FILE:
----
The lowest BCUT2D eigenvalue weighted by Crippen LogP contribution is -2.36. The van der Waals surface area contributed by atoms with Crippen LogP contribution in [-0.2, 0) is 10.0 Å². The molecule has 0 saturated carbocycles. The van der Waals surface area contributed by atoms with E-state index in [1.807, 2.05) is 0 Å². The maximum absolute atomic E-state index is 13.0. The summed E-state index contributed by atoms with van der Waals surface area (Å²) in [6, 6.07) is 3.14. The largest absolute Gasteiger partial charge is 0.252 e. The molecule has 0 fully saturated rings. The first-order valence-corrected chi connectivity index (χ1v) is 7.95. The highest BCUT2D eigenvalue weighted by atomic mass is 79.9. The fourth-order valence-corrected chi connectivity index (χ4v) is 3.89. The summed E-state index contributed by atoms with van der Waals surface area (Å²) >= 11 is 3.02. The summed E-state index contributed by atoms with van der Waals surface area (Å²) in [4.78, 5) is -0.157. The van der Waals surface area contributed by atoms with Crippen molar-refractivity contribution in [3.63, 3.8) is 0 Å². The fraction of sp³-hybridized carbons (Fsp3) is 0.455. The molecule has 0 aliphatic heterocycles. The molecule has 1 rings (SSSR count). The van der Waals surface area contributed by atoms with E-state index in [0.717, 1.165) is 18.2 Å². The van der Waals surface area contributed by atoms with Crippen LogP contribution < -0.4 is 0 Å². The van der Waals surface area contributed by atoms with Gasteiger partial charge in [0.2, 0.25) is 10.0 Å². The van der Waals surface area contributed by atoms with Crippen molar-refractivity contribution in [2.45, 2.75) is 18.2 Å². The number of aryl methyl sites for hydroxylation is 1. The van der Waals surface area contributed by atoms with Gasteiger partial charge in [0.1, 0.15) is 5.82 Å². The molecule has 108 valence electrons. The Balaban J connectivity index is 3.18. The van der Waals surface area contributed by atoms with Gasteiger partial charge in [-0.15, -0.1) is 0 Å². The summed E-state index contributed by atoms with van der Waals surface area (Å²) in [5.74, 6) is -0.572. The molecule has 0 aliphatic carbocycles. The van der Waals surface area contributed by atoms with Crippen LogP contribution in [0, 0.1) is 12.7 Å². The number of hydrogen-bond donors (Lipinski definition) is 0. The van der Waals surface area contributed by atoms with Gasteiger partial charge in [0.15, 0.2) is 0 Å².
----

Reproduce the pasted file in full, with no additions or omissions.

The lowest BCUT2D eigenvalue weighted by Crippen LogP contribution is -2.36. The van der Waals surface area contributed by atoms with Crippen LogP contribution in [-0.2, 0) is 10.0 Å². The molecule has 0 saturated carbocycles. The van der Waals surface area contributed by atoms with E-state index in [1.807, 2.05) is 0 Å². The maximum absolute atomic E-state index is 13.0. The summed E-state index contributed by atoms with van der Waals surface area (Å²) in [6, 6.07) is 3.14. The largest absolute Gasteiger partial charge is 0.252 e. The molecule has 0 fully saturated rings. The first-order valence-corrected chi connectivity index (χ1v) is 7.95. The highest BCUT2D eigenvalue weighted by atomic mass is 79.9. The fourth-order valence-corrected chi connectivity index (χ4v) is 3.89. The summed E-state index contributed by atoms with van der Waals surface area (Å²) >= 11 is 3.02. The summed E-state index contributed by atoms with van der Waals surface area (Å²) in [4.78, 5) is -0.157. The van der Waals surface area contributed by atoms with Crippen molar-refractivity contribution in [3.63, 3.8) is 0 Å². The fraction of sp³-hybridized carbons (Fsp3) is 0.455. The molecule has 0 aliphatic heterocycles. The molecule has 1 rings (SSSR count). The van der Waals surface area contributed by atoms with E-state index in [0.717, 1.165) is 18.2 Å². The van der Waals surface area contributed by atoms with Crippen LogP contribution < -0.4 is 0 Å². The van der Waals surface area contributed by atoms with Gasteiger partial charge in [0.2, 0.25) is 10.0 Å². The van der Waals surface area contributed by atoms with Crippen molar-refractivity contribution in [2.45, 2.75) is 18.2 Å². The number of aryl methyl sites for hydroxylation is 1. The van der Waals surface area contributed by atoms with Gasteiger partial charge in [0.1, 0.15) is 5.82 Å². The molecule has 108 valence electrons. The Balaban J connectivity index is 3.18. The van der Waals surface area contributed by atoms with Gasteiger partial charge in [-0.15, -0.1) is 0 Å². The summed E-state index contributed by atoms with van der Waals surface area (Å²) in [5.74, 6) is -0.572. The molecule has 0 aliphatic carbocycles. The van der Waals surface area contributed by atoms with Crippen LogP contribution in [0, 0.1) is 12.7 Å². The number of hydrogen-bond donors (Lipinski definition) is 0. The van der Waals surface area contributed by atoms with Gasteiger partial charge in [0.15, 0.2) is 0 Å².